2. For present purposes, of course, ‘clerical error’ is an expression which has to be interpreted in its context, and, in particular on the assumption that section 20 is intended to represent a rational and coherent basis for rectifying wills. While I appreciate that there is an argument for saying that it does nothing to discourage carelessness, it seems to me that the expression ‘clerical error’ in section 20(1)(a) should be given a wide, rather than a narrow, meaning.

Asplin J concluded:

[51]…Despite the fact that in Marley v Rawlings Lord Neuberger states that “clerical error” should be given a wide rather than narrow meaning, I would have found that the error here was not one arising out of office work of a relatively routine nature such as preparing, filing, sending and organising the execution of a document […] [Lord Neuberger] expressly added at the end of his list “save possibly to the extent that the activity involves some especial expertise”. It seems to me that although [the draftsman] says that he used a precedent when drafting the will he now realises that the use of “issue” was unfortunate and he simply overlooked the fact that “issue” would not include stepchildren, this does not fall within the ambit of “clerical error”. It seems to me that it is not within Lord Neuberger’s clerical activities, and even if it could fall within the term “preparation of a will” it is an activity which falls within Lord Neuberger’s caveat in relation to activities involving special expertise. The inclusion of the term was part of the activity of drafting the will rather than its mere preparation.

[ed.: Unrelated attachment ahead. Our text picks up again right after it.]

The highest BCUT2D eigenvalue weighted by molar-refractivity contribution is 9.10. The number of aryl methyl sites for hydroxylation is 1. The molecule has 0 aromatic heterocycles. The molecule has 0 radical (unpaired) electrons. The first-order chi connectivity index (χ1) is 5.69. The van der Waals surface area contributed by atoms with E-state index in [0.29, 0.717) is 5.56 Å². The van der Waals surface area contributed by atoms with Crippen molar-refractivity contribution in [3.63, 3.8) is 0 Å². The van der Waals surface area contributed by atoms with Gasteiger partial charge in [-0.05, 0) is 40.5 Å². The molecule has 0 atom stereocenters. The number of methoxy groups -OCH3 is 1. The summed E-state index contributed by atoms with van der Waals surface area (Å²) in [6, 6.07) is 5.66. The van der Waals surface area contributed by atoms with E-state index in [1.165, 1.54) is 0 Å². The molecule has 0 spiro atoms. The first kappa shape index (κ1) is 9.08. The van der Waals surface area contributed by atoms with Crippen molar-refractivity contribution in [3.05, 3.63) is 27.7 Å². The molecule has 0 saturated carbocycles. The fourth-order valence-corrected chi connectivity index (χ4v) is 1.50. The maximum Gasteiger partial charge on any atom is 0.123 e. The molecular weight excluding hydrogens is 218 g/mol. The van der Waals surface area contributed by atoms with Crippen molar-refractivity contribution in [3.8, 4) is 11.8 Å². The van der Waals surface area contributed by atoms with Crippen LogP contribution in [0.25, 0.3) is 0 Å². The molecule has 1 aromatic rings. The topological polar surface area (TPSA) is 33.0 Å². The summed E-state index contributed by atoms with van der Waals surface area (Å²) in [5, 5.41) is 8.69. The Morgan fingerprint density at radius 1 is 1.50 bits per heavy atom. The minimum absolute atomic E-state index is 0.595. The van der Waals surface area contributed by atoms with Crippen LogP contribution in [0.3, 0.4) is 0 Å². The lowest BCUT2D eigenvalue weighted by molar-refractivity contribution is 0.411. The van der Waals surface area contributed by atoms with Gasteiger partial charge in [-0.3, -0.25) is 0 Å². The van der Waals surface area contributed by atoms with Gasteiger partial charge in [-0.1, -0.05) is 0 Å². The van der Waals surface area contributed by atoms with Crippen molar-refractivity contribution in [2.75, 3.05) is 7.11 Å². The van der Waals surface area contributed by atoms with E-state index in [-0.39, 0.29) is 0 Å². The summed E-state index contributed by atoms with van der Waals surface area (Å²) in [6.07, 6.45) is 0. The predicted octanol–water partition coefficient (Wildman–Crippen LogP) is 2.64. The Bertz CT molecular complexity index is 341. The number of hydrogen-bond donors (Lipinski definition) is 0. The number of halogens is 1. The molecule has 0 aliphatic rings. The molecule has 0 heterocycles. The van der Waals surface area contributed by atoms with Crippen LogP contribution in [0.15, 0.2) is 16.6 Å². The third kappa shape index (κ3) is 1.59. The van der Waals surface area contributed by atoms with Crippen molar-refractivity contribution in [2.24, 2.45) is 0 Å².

[52] Lastly, is it a term which was introduced because the draftsman did not apply his mind to its significance or effect? Both [counsel for the claimants] and [the draftsman] say “yes”. However, in my judgment, despite the fact that [the draftsman] says that he now appreciates that “issue” was not an appropriate term to use, there is no question here of clerical error. He did not leave the term in by mistake or fail to delete it when he ought to have done. Instead, in carrying out his professional duty and judgment as a draftsman of the will, he failed to use an apposite term. It seems to me that this is a matter of specialist skill and expertise and does not fall within clerical error […]